PostPosted: Sat Sep 21, 2013 10:43 pm 
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TheEmigrant wrote:
BoyRacer wrote:
Sweden a safe haven for those who prefer bricks and mortar - Tara Fitzsimons -> http://www.independent.ie/business/comm ... 73072.html

Serious question, but aren't there rules for news articles to be somewhat fair and balanced? Was this marked as a commercial feature in the newspaper? Are there sanctions for not doing so?


Couldn't agree more. That's wildly one-sided and advisory.

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 Post subject: Re: Swedish House Prices: The Latest Bubble Warning
PostPosted: Sun Sep 22, 2013 8:31 pm 
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Mossy_Heneberry wrote:
blåbärssoppa wrote:
There's an election in the spring, the current government are probably trying to keep the bubble plodding along until after then.

Quote:
""Swedish banks are notoriously risk-averse, so their support supplies positive reinforcement."


This is indeed ridiculous, minimum research and the person who wrote that article would know that Swedish banks brought down the Swedish economy in the early 90s. So Swedish banks are notorious idiots.


Or notoriously clever since they know the Swedish government will never let them fail and is on tap with a bailout when needs be.


Very true, the Swedish government is very much in bed with Swedish banks and developers, no matter what party is in power. Just look at what the Socialdemokraterna, supposed friend of the people, did to Norrmalm in Stockholm in the 60s and 70s. Tore the whole place down and replaced it with concrete department stores. You'd think the place was firebombed in the war. Same happened to cities all over Sweden. Malmö got gutted out something terrible as well.


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 Post subject: Re: Swedish House Prices: The Latest Bubble Warning
PostPosted: Thu Oct 10, 2013 8:39 am 
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Quote:
Swedish Bubble Concern Grows With Soaring Home Prices

Apartment prices rose 14 percent in the 12 months through August after more than doubling since 2000, sending household debt to record levels and prompting a warning from the International Monetary Fund that the country needs to take measures to prevent consumer debt and housing costs from spiraling out of control.

More...

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 Post subject: Re: Swedish House Prices: The Latest Bubble Warning
PostPosted: Wed Dec 11, 2013 6:53 am 
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Swedish Housing Surges to Unsafe Value as Debt Soars - -> http://www.bloomberg.com/news/2013-12-1 ... soars.html

Quote:
Listed for 3.995 million kronor ($623,000), it was within their budget -- barely. Two other couples were interested, and a bidding war ensued. Phone calls and text messages shot back and forth between bidders and broker as the price spiraled upward in leaps of 10,000, 50,000 and 100,000 kronor.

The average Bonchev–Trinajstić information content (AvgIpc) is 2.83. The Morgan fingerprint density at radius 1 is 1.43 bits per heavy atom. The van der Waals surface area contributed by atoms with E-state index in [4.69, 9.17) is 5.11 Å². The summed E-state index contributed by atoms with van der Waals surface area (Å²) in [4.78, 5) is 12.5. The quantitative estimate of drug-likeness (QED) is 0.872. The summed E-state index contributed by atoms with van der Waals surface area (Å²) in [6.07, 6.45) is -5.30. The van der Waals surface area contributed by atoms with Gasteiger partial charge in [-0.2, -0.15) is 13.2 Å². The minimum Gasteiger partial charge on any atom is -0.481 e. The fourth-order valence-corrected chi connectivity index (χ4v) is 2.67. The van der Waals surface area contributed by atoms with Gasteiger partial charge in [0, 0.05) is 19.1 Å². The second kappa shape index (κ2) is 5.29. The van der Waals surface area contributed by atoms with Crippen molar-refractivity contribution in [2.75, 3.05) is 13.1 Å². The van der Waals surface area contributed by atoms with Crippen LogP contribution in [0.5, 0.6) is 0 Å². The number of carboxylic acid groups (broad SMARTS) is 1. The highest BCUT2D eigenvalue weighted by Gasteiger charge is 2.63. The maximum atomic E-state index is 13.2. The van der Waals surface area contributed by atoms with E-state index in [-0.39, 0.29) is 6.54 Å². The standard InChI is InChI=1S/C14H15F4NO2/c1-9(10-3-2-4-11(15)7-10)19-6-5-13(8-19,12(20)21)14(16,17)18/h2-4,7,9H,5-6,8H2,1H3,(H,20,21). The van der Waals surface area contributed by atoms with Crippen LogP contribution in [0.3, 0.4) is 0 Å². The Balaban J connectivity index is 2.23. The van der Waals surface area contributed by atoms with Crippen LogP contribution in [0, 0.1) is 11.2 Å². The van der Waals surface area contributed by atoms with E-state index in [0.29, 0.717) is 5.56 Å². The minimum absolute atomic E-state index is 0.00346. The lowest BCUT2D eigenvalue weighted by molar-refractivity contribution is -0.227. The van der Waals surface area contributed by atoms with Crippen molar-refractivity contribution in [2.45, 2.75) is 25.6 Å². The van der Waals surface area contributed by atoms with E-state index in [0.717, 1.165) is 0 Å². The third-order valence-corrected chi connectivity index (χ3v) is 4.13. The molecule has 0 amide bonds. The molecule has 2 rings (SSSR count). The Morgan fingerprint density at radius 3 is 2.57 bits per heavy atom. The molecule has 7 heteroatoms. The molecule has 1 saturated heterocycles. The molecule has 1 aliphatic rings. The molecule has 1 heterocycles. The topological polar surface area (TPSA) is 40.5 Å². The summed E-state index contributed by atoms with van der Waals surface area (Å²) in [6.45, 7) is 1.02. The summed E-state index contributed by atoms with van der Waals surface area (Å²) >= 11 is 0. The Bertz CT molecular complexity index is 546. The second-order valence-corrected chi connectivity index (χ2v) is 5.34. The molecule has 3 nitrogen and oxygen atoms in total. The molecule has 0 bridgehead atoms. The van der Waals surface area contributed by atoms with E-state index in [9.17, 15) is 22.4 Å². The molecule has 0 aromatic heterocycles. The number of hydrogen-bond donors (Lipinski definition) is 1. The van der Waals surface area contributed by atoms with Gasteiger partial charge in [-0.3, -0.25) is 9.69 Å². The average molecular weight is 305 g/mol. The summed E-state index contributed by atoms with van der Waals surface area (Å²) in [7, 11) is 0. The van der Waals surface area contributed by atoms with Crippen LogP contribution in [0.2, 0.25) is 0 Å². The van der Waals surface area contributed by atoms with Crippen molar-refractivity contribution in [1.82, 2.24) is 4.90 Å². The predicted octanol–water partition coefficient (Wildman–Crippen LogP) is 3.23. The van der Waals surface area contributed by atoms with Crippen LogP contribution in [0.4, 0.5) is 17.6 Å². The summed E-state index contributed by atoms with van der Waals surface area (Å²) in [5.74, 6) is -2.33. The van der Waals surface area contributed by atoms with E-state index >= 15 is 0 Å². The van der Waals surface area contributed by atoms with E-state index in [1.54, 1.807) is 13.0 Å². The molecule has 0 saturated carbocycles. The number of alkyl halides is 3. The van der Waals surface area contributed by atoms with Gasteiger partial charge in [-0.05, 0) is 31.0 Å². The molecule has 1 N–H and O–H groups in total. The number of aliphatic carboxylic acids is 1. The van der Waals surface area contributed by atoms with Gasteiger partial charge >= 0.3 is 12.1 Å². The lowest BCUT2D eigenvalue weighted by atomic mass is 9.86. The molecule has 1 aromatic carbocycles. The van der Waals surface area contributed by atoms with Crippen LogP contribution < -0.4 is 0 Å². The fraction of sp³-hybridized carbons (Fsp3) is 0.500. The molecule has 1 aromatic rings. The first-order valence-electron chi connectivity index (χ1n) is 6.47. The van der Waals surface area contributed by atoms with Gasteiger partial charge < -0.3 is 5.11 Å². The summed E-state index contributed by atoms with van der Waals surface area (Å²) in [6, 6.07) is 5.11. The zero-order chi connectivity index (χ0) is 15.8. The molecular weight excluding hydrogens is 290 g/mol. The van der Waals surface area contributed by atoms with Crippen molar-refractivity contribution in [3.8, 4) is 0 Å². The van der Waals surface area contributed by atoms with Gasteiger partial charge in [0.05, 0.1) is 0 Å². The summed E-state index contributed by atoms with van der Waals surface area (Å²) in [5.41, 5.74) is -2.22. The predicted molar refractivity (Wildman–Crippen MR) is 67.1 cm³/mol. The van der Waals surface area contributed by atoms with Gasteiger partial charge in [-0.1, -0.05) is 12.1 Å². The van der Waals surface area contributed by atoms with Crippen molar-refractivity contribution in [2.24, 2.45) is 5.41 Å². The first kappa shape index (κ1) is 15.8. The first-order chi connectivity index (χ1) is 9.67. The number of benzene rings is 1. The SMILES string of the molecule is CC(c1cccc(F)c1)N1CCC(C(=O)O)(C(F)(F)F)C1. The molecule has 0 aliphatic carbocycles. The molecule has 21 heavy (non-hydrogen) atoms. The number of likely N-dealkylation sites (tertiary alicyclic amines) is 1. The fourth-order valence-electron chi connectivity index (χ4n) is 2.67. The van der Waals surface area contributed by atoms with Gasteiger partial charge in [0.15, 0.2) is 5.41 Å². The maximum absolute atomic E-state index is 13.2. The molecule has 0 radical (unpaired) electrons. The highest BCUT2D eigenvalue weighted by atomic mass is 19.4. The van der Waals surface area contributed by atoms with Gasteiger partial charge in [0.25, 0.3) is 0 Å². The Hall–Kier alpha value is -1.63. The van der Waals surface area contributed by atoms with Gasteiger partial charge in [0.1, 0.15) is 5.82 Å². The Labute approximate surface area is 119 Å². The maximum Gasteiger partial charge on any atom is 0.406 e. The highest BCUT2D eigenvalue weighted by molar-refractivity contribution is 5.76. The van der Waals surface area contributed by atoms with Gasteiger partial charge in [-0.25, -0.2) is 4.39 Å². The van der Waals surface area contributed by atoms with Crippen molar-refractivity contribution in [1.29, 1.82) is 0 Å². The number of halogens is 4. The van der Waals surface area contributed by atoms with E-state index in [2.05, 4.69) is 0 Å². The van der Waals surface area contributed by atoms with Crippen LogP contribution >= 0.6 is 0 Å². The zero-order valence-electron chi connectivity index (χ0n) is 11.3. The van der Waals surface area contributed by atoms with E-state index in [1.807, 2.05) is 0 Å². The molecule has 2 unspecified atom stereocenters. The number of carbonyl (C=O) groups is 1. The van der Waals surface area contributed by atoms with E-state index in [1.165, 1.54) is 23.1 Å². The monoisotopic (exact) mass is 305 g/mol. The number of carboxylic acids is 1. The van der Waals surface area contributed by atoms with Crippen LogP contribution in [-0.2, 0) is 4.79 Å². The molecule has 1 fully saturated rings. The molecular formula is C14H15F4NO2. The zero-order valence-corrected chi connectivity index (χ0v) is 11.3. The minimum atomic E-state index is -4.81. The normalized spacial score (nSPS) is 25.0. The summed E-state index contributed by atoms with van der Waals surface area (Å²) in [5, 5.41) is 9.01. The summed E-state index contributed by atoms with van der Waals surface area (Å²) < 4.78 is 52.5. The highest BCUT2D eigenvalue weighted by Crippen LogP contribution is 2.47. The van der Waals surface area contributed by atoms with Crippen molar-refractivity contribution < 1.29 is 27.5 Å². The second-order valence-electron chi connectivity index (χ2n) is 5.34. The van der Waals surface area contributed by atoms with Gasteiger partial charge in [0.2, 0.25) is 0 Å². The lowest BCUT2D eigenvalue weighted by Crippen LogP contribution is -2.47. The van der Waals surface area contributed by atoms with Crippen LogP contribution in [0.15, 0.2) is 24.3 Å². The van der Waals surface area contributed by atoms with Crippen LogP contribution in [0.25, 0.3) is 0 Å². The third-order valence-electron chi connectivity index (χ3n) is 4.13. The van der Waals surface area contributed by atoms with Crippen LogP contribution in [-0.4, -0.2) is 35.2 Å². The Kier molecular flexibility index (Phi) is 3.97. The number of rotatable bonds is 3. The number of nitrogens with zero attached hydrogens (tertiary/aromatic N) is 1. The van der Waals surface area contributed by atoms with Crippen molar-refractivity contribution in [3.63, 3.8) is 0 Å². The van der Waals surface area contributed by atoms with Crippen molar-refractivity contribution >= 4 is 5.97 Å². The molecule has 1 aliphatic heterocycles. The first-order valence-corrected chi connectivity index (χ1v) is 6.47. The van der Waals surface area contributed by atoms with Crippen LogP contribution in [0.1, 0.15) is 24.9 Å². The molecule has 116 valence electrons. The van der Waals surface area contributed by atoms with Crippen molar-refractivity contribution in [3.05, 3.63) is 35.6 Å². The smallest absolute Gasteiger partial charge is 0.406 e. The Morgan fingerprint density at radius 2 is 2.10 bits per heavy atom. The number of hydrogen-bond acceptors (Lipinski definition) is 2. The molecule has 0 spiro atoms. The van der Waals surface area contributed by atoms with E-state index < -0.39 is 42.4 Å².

“We had a maximum amount we wanted to pay, and we passed it three times,” says Andersson, 28, who works in marketing and public relations.
Twenty-four hours later, she and her boyfriend, Christofer Ranman, an account manager for a telecommunications company, emerged as the winning buyers, paying 4.3 million kronor.

there is more



Will the Swedes blow-up again? -> http://www.macrobusiness.com.au/2013/12 ... -up-again/


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 Post subject: Re: Swedish House Prices: The Latest Bubble Warning
PostPosted: Tue Aug 26, 2014 11:26 am 
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Reuters wrote:
Mum's the word on soaring Swedish household debt as poll nears

  • Four in 10 mortgage borrowers not repaying capital
  • IMF says financial instability an increasing concern
  • Politicians steer clear of remedies ahead of Sept. 14 poll

More...

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 Post subject: Re: Swedish House Prices: The Latest Bubble Warning
PostPosted: Tue Oct 28, 2014 9:16 pm 
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How low can you go? Sweden cuts interest rates to zero - -> http://www.telegraph.co.uk/finance/1119 ... -zero.html

Quote:
The world's oldest central bank has slashed interest rates to a record low of 0pc as it battles to ward off deflation.
Sweden's Riksbank decided to cut its benchmark "repo rate" by 25 basis points from 0.25pc at this month's monetary policy meeting, following three previous rate cuts this year. The decision was not expected by polled analysts who forecast the benchmark rate to be lowered to 0.1pc.
The move is designed to increase lending and push up prices and reflects worries about the real threat of deflation which have now gripped the economy.

there is more


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 Post subject: Re: Swedish House Prices: The Latest Bubble Warning